, that video was great! Looks super hard.
Originally Posted by DanteDressageNerd View Post
I think a lot of people would wake up when they realize a horse is not a machine where you just put in the right code and suddenly it's perfect or when they realize a rider/handler is not God who has all the power in the world to make a horse what they want it to be. Horses have their own minds and ways of being, I think a lot of people are blind and arrogant thinking they can control a horse and all problems are rider/handler error. I hear that, I'm like clearly that person has no experience. Sorry slight rant but one pet peeve of mine is people who think a horse is like a machine where a rider or handler just puts in the perfect coding sequence and like magic the horse is perfect and they can mold a horse to be whatever they want, it just doesnt work like that.
It would be nice if that were the case! No, actually it wouldn't, because then horses would just be machines. We'd miss out on all the nuances of their individual personalities.
I've been realizing lately that something has changed with Hero and I, in the past several weeks. It's a little bit difficult to categorize, but I think we're going to make better progress now. You might say he's shown me everything he's got, and it's made me feel that I have an understanding of his reactions.
It's hard to explain, but I've been through this with all three of my horses. You don't know at first the extent of all their reactions. To be safe, you don't push at certain times because you don't want to go too far. There's always this nagging insecurity because you're not sure how far this horse can go. For example, if Hero reared and I scared him, would he flip over? If he got really upset when another horse left him behind, would he explode or fall down? Etc.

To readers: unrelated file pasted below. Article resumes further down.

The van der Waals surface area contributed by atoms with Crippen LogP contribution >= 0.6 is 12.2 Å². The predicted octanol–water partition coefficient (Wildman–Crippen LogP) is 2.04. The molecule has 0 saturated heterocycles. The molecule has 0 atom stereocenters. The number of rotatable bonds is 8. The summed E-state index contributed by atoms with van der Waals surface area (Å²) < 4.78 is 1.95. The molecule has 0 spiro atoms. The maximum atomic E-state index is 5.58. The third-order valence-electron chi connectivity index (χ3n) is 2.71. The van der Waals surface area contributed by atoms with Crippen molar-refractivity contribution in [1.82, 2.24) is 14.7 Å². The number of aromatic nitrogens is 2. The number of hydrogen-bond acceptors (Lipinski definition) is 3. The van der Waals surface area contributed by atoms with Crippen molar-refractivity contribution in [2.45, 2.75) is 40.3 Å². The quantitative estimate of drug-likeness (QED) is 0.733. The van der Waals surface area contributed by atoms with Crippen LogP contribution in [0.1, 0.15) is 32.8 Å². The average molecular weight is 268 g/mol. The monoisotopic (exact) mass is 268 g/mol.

I've been riding Hero for about a year and a half, so it's almost surprising to notice this change. But even though it's taken a very long time, I think he is finally starting to really listen to me. It reminds me of my Papillon, which people say they are great dogs but terrible puppies. I remember saying Gilligan this and Gilligan that and his eyes were just glazed and inattentive. A day or two after his first birthday, I said "Gilligan" and he looked into my eyes and focused like "Yes? What did you want?" Before that it was all noise to him.
Hero must have tried to bite (or bite) me a couple hundred times at least, and received a reprimand. Whatever I did seemed ineffective. Except now he doesn't try to bite me. Sometimes if he's really upset he'll flap his lips at me or move his mouth toward me, and then if I wave my hand he'll overreact and be very contrite. He's stopped threatening to kick me. He's letting me groom him and come in close and put my hand over his head and nose, and sometimes he looks in my eye and it's a very sweet look.
People say the horse has to respect you or you need to dominate the horse. I was thinking today that it's more like the folklore about naming, or knowing the true name of something. In one fiction book I read, if you knew the true name of something you had power over it, and that was because you understood all the properties of whatever it was; if it was a person, you understood their emotions and motivations and all about them. Even though it's been quite a long process, I'm beginning to understand more of the bigger picture of Hero.